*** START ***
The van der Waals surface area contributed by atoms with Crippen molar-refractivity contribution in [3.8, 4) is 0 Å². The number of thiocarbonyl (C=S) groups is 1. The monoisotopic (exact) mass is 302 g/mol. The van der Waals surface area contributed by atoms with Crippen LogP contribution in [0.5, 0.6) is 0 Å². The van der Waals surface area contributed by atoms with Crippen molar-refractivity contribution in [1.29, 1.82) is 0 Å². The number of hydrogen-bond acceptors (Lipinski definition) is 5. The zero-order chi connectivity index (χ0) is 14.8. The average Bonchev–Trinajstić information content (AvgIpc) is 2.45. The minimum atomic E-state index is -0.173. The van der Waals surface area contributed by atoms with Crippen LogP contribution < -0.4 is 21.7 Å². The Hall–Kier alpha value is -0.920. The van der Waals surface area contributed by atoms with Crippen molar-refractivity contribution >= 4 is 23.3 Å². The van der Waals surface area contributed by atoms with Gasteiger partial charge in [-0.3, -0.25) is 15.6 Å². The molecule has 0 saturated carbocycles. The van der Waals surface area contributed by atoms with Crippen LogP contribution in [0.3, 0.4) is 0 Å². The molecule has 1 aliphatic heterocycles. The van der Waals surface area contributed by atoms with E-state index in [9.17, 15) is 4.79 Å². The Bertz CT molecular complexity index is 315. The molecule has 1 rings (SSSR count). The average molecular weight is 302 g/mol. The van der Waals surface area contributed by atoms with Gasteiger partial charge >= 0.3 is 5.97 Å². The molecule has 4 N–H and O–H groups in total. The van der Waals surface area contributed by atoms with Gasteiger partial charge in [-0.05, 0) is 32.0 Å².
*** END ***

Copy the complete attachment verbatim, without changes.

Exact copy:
The van der Waals surface area contributed by atoms with Crippen molar-refractivity contribution in [3.8, 4) is 0 Å². The number of thiocarbonyl (C=S) groups is 1. The monoisotopic (exact) mass is 302 g/mol. The van der Waals surface area contributed by atoms with Crippen LogP contribution in [0.5, 0.6) is 0 Å². The van der Waals surface area contributed by atoms with Crippen molar-refractivity contribution in [1.29, 1.82) is 0 Å². The number of hydrogen-bond acceptors (Lipinski definition) is 5. The zero-order chi connectivity index (χ0) is 14.8. The average Bonchev–Trinajstić information content (AvgIpc) is 2.45. The minimum atomic E-state index is -0.173. The van der Waals surface area contributed by atoms with Crippen LogP contribution < -0.4 is 21.7 Å². The Hall–Kier alpha value is -0.920. The van der Waals surface area contributed by atoms with Crippen molar-refractivity contribution >= 4 is 23.3 Å². The van der Waals surface area contributed by atoms with Gasteiger partial charge in [-0.3, -0.25) is 15.6 Å². The molecule has 0 saturated carbocycles. The van der Waals surface area contributed by atoms with Crippen LogP contribution in [0.3, 0.4) is 0 Å². The molecule has 1 aliphatic heterocycles. The van der Waals surface area contributed by atoms with E-state index in [9.17, 15) is 4.79 Å². The Bertz CT molecular complexity index is 315. The molecule has 1 rings (SSSR count). The average molecular weight is 302 g/mol. The van der Waals surface area contributed by atoms with Gasteiger partial charge >= 0.3 is 5.97 Å². The molecule has 4 N–H and O–H groups in total. The van der Waals surface area contributed by atoms with Gasteiger partial charge in [-0.05, 0) is 32.0 Å².